Steven Spitz, a prosthodontist (specialist in the restoration and replacement of teeth)
at Smileboston Cosmetic and Implant Dentistry in Brookline, Mass.

Special lasers, for example, can be used in procedures from detecting cavities
and placing fillings, to placing dental implants, often eliminating the need for
scalpels, drills and sutures. “That means less pain and trauma for the patient and
often the need for little or no anesthetic,” Spitz says.

And before cone beam CT imaging, there was a lot more guess work involved in placing
implants, he says: “Today, this can be done with precision.”

Many dentists use digital imaging technology solely to make virtual models that they
then send to dental labs where ceramists fabricate the actual crowns or bridgework,
says Leila Jahangiri, professor and chair of the Department of Prosthodontics at
New York University College of Dentistry.

The use of digital technology to make crowns and other dental restorations is not new.
The first dental CAD/CAM system for the in-office production of ceramic crowns
and inlays was introduced about 25 years ago. And dental labs have been digital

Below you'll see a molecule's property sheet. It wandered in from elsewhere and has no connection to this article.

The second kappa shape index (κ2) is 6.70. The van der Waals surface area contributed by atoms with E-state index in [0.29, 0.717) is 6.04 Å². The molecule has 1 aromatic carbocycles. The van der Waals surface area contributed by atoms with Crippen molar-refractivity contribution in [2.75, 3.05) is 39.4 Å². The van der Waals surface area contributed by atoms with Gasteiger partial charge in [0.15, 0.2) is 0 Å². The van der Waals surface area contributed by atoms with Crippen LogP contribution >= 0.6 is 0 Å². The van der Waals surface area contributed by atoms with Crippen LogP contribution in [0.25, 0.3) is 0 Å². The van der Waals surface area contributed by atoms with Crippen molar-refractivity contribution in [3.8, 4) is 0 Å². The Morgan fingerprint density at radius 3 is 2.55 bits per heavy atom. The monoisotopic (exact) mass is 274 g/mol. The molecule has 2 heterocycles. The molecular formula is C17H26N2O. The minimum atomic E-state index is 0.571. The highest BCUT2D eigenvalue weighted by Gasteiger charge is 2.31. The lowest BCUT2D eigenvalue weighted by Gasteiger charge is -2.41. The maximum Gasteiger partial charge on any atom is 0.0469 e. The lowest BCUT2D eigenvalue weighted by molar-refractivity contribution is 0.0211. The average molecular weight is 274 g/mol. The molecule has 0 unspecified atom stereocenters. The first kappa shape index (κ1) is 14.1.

“for years, using commercial milling machines and all kinds of
digital processes,” Weston says.

“Initially, it was just a few early adopters” using it in the office, he says.
Even now, research suggests that “a small percentage, maybe about 10%,” have
implemented it,” he adds, noting that purchasing the equipment and getting started
with the needed supplies can cost $150,000 to $200,000.

Over the years, “the materials have gotten better, the mills have gotten better, but
the main thing is that the digital capture has gotten more accurate,” Weston says.
“And when you improve that, now you can improve the fit and that’s the goal.”

Because the in-office equipment saves on lab costs, dentists say they don’t charge more
for a one-day crown than the traditional version. That’s supported by a limited analysis
in New York that found “the costs were identical, whether chair-side or lab fabricated,”
Jahangir says. “People are not very tolerant of a huge difference (in dental prices)
in the same geographical area,” she says.

“The technology is expensive, but on the other hand it makes me more efficient
,” Spitz says. “I can prepare and finish four or five crowns in half the time
another dentist may do half as many.”

Both types of crowns are typically covered by dental insurance, says Bill Kohn,
vice president of dental science and policy for Delta Dental Plans Association,
the nation’s largest dental benefits carrier.

“When dentists submit for a porcelain crown, we just look at it as crown. We don’t’